Following the announcement that Boris Johnson would be stepping down as Prime Minister of the United Kingdom, the Labour Party opted to table a Motion in Parliament to hold yet another Motion of No Confidence in both the Prime Minister and the Government. While such a move might be considered redundant given Mr. Johnson’s resignation, the reason that the Motion against the Prime Minister was struck down, the No Confidence vote against the Government is being allowed to move forward, even though it is the less consequential of the two despite the resignation. You see, the purpose of the Motion of No Confidence in the Prime Minister is still relevant, at least from where the Labour Party is sitting, because it would have allowed the Parliament to re-tally the votes of those Conservative members who voted in favor of Boris Johnson holding on to the position that he is now stepping away from. Not even a week had passed since 211 Members of the Conservative Party had voted in full confidence of Boris Johnson that he was forced to resign due to the resignation of dozens of the 148 who voted against him. As such, and especially as the Conservatives begin the search for a new leader, it is important to know which of those previous Boris sympathizers still remain loyal to their former choice.
And I bring this up in relation to the recent vote of no confidence in the Attorney General, and the headlines it inspired, as there are some desperate to frame the tally of the Law Association as Reginald Armour getting “off the hook.” Comparing it to the incident involving Boris Johnson, on the surface, it shows that a vote in favor of the individual is not in itself a measure of vindication if there are looming issues still awaiting resolution. But putting that aside, there needs to be context to the latest vote of no confidence convened by the law association that has not been provided by any of the media reports, which all seem eager to absolve the AG of any wrongdoing in the mind of the general public, when in fact, the vote itself demonstrates the exact opposite of that notion.
For those who may not recall, this is not the first time that Mr. Armour has faced a vote of no confidence by the LATT, although it is his first as AG, it was only in 2016 that attorneys were questioning his decisions as President of that same organization. At the time, Reginald Armour, and his Vice President Gerry Brooks, was facing criticism for their role in intervening in the creation and debate of the Strategic Services Bill (2016), when both gentlemen allegedly met with former AG, Faris Al Rawi on the matter without first consulting the general membership of the LATT. Despite initially gaining the requisite support to have a motion of no confidence tabled on the LATT agenda, however, between the date it was first announced and the date it would be held, twelve of the signatories removed their support, citing similar claims that they were not briefed properly on what they were signing. Which, as an aside, is such a ridiculous thing for an attorney to suggest when you would expect all twelve of them to be more astute when it comes to signing documents. But alas, when the day of the motion arrived it was found that it no longer met the criteria to be considered for a vote, and as such, it was disqualified before an aye or nay could be uttered.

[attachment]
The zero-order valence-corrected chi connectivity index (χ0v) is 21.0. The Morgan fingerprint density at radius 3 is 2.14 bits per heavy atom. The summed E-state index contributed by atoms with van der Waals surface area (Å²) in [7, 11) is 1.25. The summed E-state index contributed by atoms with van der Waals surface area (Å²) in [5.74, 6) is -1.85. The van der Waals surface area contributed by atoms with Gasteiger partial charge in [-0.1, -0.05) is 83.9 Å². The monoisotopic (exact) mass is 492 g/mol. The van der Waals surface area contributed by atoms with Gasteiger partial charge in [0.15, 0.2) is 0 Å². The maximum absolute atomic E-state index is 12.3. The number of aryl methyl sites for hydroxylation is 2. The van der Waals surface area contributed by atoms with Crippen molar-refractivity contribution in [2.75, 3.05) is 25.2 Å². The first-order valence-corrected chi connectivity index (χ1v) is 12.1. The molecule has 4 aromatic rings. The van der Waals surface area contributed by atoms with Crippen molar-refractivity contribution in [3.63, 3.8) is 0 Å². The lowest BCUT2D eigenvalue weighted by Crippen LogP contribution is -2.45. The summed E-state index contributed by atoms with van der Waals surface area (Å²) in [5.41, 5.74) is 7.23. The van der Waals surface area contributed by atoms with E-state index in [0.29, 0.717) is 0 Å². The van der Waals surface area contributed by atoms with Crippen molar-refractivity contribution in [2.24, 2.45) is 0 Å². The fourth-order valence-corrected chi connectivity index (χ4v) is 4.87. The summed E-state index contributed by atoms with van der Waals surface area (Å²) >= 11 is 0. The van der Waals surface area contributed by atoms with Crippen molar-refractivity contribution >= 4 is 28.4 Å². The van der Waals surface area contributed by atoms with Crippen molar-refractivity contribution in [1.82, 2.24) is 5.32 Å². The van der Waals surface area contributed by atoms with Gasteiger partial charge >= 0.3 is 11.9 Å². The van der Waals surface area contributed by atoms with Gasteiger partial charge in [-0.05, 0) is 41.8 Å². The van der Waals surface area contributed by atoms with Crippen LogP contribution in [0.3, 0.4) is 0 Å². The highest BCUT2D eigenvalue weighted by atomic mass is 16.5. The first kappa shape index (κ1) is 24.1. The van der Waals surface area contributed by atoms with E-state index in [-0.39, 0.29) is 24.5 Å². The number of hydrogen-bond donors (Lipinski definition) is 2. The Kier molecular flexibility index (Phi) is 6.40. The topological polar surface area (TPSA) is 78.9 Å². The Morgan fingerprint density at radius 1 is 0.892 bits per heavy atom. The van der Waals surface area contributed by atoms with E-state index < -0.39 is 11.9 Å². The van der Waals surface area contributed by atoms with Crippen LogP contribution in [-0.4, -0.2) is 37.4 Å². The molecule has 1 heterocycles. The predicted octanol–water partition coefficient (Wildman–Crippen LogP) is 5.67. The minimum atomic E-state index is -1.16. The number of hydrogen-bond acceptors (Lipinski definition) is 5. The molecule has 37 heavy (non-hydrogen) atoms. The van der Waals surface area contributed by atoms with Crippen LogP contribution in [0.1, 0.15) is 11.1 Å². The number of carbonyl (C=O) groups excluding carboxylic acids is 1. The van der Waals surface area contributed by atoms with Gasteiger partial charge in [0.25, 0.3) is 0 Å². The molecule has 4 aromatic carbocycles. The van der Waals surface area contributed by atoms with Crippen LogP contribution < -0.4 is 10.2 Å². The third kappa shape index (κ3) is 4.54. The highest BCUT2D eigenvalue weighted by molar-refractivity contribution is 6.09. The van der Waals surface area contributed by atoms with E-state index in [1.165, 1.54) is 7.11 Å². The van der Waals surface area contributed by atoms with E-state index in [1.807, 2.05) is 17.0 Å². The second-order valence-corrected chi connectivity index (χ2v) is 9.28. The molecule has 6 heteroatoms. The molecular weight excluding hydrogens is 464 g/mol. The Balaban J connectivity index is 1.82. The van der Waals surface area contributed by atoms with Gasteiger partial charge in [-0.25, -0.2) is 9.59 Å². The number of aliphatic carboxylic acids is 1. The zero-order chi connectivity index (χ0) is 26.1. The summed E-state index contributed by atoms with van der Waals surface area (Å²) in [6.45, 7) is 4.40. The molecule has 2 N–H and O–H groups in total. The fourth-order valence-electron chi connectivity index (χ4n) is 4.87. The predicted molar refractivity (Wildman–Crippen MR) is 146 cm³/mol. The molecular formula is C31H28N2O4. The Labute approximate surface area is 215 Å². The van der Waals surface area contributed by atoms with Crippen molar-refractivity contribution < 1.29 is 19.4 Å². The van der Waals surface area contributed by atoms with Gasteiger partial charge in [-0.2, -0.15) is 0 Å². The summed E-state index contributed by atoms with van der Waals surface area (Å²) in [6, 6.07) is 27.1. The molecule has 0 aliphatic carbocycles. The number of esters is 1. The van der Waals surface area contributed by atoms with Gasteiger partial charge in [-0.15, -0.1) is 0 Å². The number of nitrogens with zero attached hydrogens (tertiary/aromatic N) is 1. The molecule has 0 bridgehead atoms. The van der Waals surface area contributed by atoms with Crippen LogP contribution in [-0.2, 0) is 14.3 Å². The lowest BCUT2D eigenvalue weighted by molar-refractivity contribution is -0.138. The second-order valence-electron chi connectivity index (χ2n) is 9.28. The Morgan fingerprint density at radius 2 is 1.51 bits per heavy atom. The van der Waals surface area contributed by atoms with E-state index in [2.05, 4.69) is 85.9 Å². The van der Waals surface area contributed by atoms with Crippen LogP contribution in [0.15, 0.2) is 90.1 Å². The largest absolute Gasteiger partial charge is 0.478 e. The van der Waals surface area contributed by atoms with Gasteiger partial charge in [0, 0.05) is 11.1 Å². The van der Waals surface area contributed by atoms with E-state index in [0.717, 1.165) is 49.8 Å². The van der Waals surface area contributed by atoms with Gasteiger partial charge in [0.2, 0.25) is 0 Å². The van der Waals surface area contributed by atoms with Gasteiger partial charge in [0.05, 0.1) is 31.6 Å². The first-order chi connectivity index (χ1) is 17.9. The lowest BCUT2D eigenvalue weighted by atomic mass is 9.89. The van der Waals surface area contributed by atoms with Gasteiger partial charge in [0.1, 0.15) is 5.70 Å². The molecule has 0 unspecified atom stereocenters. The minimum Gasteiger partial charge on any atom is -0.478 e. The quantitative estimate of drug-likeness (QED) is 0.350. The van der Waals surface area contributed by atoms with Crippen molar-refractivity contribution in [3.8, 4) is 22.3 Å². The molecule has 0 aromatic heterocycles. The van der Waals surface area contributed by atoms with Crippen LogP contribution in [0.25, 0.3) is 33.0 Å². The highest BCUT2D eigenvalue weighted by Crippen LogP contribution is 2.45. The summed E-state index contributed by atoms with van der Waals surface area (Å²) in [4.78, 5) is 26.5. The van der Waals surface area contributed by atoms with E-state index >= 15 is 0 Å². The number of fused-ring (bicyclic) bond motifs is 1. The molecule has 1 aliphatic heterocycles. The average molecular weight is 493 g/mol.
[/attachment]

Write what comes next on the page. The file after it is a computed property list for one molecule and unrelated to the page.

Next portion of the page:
This is why the most recent motion of no confidence is so interesting, as not only does it demonstrate that Reginald Armour no longer has a stranglehold over the LATT as he did when he was President, but that so many of its members are dissatisfied with his recent actions as AG. Truth be told, it was always going to be difficult to get a majority of the LATT membership to vote against him when by virtue of him being a past President indicates that he must have had a majority of the support from their electorate, who are still voting members today. To consider that only six years ago, not even the required 25 members of the LATT were willing to attach their names to a motion of no confidence demonstrates an almost 1000% increase in the level of discontent that the organization has with the individual now that he occupies the office of the Attorney General. What’s even more interesting is the fact that somehow 7 of those persons who gave him their vote of confidence still voted on the secondary motion for Reginald Armour to resign from the AG’s office.
To rub salt in the wound, the Prime Minister recently appointed Faris Al Rawi to represent T&T in the ongoing Piarco trial in place of Mr. Armour, which is even more curious when you remember that Faris no longer has the PM’s confidence to act as AG temporarily. Moreover is the fact that with Faris back on the case, you can rest assured that the matter is almost assuredly dead and buried. This begs the question of whether Faris was chosen to replace Mr. Armour to protect his image, as the former doesn’t need to worry about sullying his batting average of 0-100. In either case, it appears that the PM has no confidence in either of these individuals to get the job done, and we can only hope that a brand new AG will be appointed soon.
Ravi Balgobin Maharaj